Two Vietnamese foods that I learned to love on my first trip to Vietnam were Beef Pho and Spring Rolls (gỏi cuốn). That was about it for my culinary expertise. But for years I exclaimed, “I love Vietnamese food!” Seriously, right? As if I even had a clue beyond those two dishes I had eaten. But guess what? Now I actually do have a clue, because I have finally taken a Vietnamese food tour in Hanoi. Now I can even put an actual name to my palate’s favorites.
One of the things I observed on my Vietnamese food tour were that many local shops and cafes often cook their particular specialty dishes near the front entrance, rather than in an out-of-sight kitchen in the back. And although there may be more extensive selections offered on the menu, the main culinary stars are what you want to focus on and order accordingly!
Here’s a quick video of my Vietnamese Food Tour
as well as a glimpse of local Hanoi culture!
Here are nine tasty Vietnamese food and beverage selections that I was introduced to in Hanoi’s Old Quarter in addition to a few I discovered on my own. There are of course plenty more dishes available in Hanoi, but this basic guide will get you started (and keep you out of the 7-11). These local favorites are sure to win over the pickiest of eaters and for Hanoi travel newbies you will also be able to exclaim, “I love Vietnamese food!” (and know what you’re talking about).
Although Pho is considered a ‘breakfast’ soup that has never stopped me from ordering it any chance I get. I love it! The light beef or chicken broth usually has hearty flat noodles with plenty of slices of tender beef (chicken or pork) and flavored with ginger, coriander and spring onions. In fact, a bowl of Pho from anywhere in the world instantly transports me to the exotic lands of Vietnam. I have yet to taste a ‘bad’ bowl of Pho. It is especially easy on the digestive system too, so it makes for an excellent comfort food as well.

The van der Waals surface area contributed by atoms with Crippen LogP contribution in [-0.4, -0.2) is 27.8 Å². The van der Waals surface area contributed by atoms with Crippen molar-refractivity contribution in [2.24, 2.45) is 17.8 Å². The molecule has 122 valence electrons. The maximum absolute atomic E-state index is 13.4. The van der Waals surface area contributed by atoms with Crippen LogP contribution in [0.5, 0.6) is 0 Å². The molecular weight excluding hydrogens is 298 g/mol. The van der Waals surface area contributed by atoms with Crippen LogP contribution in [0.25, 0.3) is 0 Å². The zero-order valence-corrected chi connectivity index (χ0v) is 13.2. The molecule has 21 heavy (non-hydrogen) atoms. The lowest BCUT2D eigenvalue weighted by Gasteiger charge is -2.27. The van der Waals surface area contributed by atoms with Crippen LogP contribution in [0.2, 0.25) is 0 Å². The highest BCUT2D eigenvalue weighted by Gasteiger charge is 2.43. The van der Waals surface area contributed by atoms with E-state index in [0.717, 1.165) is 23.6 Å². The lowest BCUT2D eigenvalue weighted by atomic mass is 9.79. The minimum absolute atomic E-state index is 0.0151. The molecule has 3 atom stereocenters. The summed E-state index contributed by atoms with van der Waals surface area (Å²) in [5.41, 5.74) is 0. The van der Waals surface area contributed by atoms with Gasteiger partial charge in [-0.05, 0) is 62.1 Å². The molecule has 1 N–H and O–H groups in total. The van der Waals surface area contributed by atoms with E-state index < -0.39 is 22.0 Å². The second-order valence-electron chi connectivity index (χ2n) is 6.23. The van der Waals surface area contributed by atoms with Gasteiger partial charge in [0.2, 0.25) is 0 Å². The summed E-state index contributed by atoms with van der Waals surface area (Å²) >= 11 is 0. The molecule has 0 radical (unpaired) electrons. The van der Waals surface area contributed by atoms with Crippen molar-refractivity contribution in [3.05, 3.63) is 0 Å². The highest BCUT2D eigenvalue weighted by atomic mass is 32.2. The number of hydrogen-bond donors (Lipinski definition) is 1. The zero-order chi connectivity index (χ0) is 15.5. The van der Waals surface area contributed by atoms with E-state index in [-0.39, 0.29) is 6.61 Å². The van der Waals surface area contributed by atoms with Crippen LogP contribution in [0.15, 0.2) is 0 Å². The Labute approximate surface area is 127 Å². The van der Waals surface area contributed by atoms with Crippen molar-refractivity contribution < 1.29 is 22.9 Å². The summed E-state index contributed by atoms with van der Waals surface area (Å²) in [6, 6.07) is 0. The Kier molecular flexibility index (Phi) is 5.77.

Cà Phê Trứng (egg coffee)
I had thought that this particular beverage was some scary (but effective) hangover cure. But I was way off there! Coffee was actually introduced to Vietnam by the French colonialists in the late 19th century and of course it was a big hit throughout the country. But with the limitations of fresh milk at the time coffee drinkers used condensed sweetened ‘canned’ milk. So what about the egg you ask? Well the sweetened dessert-y Ca Phe Trung is coffee taken one step further by the Vietnamese with the addition of frothy merengue style egg yolks mixed in. No need to chug this concoction down, because you will want to savor every delicious sip!
Xôi Xéo (savory sticky rice )
This sticky rice dish packs a punch for satisfying hungry stomachs! The savory specialty consists of a generous serving of sticky rice topped with mung beans and fried onions. Variations include the addition of steamed chicken, pork, eggs and shrimp. Xoi Xeo is so filling that if you happen to be on a food tasting excursion, I highly recommend going easy on this dish. One delicious serving goes a long way!
Bánh Cuốn (steamed stuffed crepes)
Watching Banh Cuon created is pure magic. I stood fascinated to observe the vendor expertly pour her milky batter solution with one hand while removing another crepe from a nearby pan in quick succession. All the while the hot steam rising up around her. The rolled up crepes are filled with minced pork, finely chopped mushrooms and seasonings, then folded over. The final product looks like fat translucent noodles. They taste mighty fine with a nuoc mam dipping sauce. It’s a healthy food choice as well.
Bánh Cuốn photo courtesy of Mum on the Move
Bún Chả (pork soup)